Public Land visitors can help monitor conditions by using ‘chronolog’ sites

Public land adventurers can help the Bureau of Land Management monitor the condition of lands and resources by using new “chronolog” stations now functioning on three sites in northeast California and northwest Nevada.

The BLM’s Applegate Field Office has collaborated with partners to install the stations at sites where research and restoration projects are underway. When visiting these sites, people can use a cell phone or tablet to snap a photo and then upload it to the chronolog site, where it will become part of a time lapse video.

“We hope this will be a good way to get people engaged in the everyday science that the BLM and our partners undertake to improve public lands and natural resources,” said Craig Drake, manager of the BLM Applegate Field Office based in Alturas.

The following chronolog sites are active on public lands managed by the BLM Applegate Field Office:

Prescribed Fire: This site is along the Barrel Springs Backcountry Byway about 10 miles northeast of Fort Bidwell, Calif. (coordinates: 119°57’31.006″W, 41°53’43.719″N). The BLM and University of Utah are studying fire effects on an edible plant called yampah, or epos, important to native people.

Spring Restoration: The monitoring site is a half-mile south of the Buckhorn Backcountry Byway south of Cedarville, Calif. near the California-Nevada state line (coordinates: 119°55’38.923″W, 40°52’37.243″N). At this location, the BLM is studying the effects of a riparian fence enclosure, native plant seeding, and removing encroaching juniper trees to improve water quality and quantity from the spring.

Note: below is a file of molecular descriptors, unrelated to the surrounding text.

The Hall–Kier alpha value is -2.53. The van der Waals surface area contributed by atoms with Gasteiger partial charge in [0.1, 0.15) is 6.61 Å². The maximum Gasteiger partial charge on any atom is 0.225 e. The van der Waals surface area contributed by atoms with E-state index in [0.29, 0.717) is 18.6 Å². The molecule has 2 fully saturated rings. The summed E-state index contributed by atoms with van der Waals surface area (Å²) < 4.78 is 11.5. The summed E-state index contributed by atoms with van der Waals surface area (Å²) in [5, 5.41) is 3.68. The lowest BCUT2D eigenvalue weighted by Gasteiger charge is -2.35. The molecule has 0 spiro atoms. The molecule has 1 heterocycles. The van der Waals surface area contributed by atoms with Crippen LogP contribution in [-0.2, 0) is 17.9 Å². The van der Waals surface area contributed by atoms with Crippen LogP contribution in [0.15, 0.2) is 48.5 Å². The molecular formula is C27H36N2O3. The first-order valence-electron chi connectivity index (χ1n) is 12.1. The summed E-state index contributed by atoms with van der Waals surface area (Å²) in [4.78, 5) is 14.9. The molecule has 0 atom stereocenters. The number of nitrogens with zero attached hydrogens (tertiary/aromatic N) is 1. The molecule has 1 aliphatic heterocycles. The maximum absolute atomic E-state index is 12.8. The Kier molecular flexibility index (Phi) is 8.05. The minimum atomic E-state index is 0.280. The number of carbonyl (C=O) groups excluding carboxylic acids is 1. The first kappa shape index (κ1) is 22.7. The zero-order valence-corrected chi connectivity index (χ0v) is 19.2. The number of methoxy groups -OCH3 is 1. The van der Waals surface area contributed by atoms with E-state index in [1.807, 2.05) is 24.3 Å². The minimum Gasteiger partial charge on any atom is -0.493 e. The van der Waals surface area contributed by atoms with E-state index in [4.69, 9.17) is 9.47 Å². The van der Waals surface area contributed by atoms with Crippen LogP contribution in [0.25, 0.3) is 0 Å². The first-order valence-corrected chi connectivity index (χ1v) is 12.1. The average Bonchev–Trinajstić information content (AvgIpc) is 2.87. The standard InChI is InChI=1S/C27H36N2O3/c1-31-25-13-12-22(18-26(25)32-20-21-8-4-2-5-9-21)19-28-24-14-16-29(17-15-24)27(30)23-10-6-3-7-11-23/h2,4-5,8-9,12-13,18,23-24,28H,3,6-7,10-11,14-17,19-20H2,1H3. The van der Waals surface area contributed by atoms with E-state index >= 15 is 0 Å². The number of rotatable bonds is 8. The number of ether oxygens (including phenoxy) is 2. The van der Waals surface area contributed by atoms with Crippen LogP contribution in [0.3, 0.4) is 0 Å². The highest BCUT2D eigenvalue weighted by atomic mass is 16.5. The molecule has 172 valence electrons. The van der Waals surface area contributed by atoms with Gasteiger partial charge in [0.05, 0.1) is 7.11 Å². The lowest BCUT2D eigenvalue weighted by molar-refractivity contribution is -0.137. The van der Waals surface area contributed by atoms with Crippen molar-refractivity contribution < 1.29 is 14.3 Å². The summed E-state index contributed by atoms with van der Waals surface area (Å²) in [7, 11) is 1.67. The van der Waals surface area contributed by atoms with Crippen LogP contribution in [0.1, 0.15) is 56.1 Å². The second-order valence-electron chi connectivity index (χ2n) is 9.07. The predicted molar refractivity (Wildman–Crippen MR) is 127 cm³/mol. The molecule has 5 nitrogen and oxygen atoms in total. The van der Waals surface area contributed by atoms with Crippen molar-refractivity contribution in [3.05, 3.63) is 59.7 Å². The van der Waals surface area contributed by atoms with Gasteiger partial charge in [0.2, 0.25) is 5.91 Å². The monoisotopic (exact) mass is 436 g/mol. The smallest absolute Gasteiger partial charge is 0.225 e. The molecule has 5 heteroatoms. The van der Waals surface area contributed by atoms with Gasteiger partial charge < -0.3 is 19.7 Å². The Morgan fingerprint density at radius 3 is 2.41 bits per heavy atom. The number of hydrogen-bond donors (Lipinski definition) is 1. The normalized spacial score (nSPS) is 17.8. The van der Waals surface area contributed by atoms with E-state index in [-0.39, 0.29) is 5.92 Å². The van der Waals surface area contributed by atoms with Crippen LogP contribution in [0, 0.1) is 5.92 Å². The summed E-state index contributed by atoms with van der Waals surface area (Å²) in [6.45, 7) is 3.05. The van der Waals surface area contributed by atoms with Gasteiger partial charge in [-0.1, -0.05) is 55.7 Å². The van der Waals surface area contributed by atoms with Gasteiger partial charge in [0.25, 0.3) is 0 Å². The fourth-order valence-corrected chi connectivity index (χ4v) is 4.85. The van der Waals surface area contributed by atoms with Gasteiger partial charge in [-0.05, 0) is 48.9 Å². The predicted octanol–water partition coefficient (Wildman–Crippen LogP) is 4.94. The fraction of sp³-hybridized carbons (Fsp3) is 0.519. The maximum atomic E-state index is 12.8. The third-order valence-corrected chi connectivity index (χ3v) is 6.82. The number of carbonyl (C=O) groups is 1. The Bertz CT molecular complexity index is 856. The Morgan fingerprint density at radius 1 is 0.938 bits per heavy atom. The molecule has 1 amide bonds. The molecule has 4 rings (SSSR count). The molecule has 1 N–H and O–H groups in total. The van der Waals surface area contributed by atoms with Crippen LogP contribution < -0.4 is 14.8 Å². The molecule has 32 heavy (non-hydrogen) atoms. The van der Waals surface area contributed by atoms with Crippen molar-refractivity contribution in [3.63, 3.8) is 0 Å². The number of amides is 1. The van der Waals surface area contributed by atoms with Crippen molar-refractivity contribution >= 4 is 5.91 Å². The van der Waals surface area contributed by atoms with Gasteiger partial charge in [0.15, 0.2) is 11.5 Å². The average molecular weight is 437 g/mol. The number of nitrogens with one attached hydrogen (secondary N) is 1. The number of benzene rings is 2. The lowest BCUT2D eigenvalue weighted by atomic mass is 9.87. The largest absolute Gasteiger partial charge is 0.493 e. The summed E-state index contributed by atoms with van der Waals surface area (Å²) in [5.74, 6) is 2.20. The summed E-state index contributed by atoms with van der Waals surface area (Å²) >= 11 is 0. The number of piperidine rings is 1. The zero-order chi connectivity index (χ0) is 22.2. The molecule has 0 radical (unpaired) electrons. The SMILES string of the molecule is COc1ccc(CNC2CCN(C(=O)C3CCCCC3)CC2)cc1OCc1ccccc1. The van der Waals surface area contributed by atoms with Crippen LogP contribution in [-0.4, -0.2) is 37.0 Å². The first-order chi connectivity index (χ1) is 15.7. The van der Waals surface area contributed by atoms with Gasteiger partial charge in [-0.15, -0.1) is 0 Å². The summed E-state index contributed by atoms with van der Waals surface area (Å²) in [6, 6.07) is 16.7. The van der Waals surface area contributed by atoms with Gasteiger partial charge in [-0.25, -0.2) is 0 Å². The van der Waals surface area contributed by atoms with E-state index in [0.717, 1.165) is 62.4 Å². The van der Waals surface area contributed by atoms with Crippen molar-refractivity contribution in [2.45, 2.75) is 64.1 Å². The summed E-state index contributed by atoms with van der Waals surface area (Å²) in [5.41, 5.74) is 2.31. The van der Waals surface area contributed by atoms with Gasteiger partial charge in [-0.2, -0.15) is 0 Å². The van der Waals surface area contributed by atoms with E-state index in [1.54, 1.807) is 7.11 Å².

Meadow Restoration: The chronolog site is at Fitzhugh Creek Meadows, about 11 miles south of Alturas, Calif. in an area known as the Likely Tablelands (coordinates: 119°55’38.923″W, 40°52’37.243″N). It will be active starting June 14. The best access is from Modoc National Forest Road 5. A high clearance four-wheel-drive vehicle is recommended. Here, the BLM and CalTrout have installed beaver dam analogs that mimic the function of beaver dams to improve the meadow’s hydraulic functions such as water retention.

The BLM recommends checking on conditions before heading out to one of the sites.

Information is available from the BLM Surprise Field Station, 279-6101.

Chronolog is a tool used by organizations to create crowd sourced time lapse videos to monitor the environment and engage communities in science. More information, including a map of sites, is available at chronolog.io.